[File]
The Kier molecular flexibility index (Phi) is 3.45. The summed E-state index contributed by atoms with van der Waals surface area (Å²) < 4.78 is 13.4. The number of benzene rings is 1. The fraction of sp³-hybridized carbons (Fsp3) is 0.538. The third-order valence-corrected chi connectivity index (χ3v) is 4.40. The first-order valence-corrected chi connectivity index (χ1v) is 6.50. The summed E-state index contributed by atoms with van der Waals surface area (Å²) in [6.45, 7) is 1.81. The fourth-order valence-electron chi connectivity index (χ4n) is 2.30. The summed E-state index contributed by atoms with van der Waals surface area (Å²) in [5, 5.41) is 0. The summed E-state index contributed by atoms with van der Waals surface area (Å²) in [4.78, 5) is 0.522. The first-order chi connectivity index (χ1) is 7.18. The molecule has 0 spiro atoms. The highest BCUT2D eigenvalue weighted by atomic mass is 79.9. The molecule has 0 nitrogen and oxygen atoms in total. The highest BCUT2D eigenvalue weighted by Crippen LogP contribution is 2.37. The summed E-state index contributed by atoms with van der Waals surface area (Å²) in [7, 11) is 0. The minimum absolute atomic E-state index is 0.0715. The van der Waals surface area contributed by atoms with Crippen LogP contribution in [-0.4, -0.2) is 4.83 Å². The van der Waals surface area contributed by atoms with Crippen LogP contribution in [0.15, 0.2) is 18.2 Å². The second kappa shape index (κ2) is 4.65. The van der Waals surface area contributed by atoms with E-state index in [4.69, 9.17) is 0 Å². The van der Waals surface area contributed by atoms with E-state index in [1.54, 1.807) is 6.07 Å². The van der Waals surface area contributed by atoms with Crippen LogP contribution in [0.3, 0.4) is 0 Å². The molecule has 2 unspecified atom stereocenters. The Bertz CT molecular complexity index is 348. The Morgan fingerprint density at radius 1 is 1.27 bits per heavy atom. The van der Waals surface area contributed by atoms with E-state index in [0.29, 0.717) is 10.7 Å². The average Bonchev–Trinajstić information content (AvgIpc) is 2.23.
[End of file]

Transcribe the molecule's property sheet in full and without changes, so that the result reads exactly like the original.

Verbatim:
The Kier molecular flexibility index (Phi) is 3.45. The summed E-state index contributed by atoms with van der Waals surface area (Å²) < 4.78 is 13.4. The number of benzene rings is 1. The fraction of sp³-hybridized carbons (Fsp3) is 0.538. The third-order valence-corrected chi connectivity index (χ3v) is 4.40. The first-order valence-corrected chi connectivity index (χ1v) is 6.50. The summed E-state index contributed by atoms with van der Waals surface area (Å²) in [6.45, 7) is 1.81. The fourth-order valence-electron chi connectivity index (χ4n) is 2.30. The summed E-state index contributed by atoms with van der Waals surface area (Å²) in [5, 5.41) is 0. The summed E-state index contributed by atoms with van der Waals surface area (Å²) in [4.78, 5) is 0.522. The first-order chi connectivity index (χ1) is 7.18. The molecule has 0 spiro atoms. The highest BCUT2D eigenvalue weighted by atomic mass is 79.9. The molecule has 0 nitrogen and oxygen atoms in total. The highest BCUT2D eigenvalue weighted by Crippen LogP contribution is 2.37. The summed E-state index contributed by atoms with van der Waals surface area (Å²) in [7, 11) is 0. The minimum absolute atomic E-state index is 0.0715. The van der Waals surface area contributed by atoms with Crippen LogP contribution in [-0.4, -0.2) is 4.83 Å². The van der Waals surface area contributed by atoms with Crippen LogP contribution in [0.15, 0.2) is 18.2 Å². The second kappa shape index (κ2) is 4.65. The van der Waals surface area contributed by atoms with E-state index in [4.69, 9.17) is 0 Å². The van der Waals surface area contributed by atoms with E-state index in [1.54, 1.807) is 6.07 Å². The van der Waals surface area contributed by atoms with Crippen LogP contribution in [0.3, 0.4) is 0 Å². The molecule has 2 unspecified atom stereocenters. The Bertz CT molecular complexity index is 348. The Morgan fingerprint density at radius 1 is 1.27 bits per heavy atom. The van der Waals surface area contributed by atoms with E-state index in [0.29, 0.717) is 10.7 Å². The average Bonchev–Trinajstić information content (AvgIpc) is 2.23.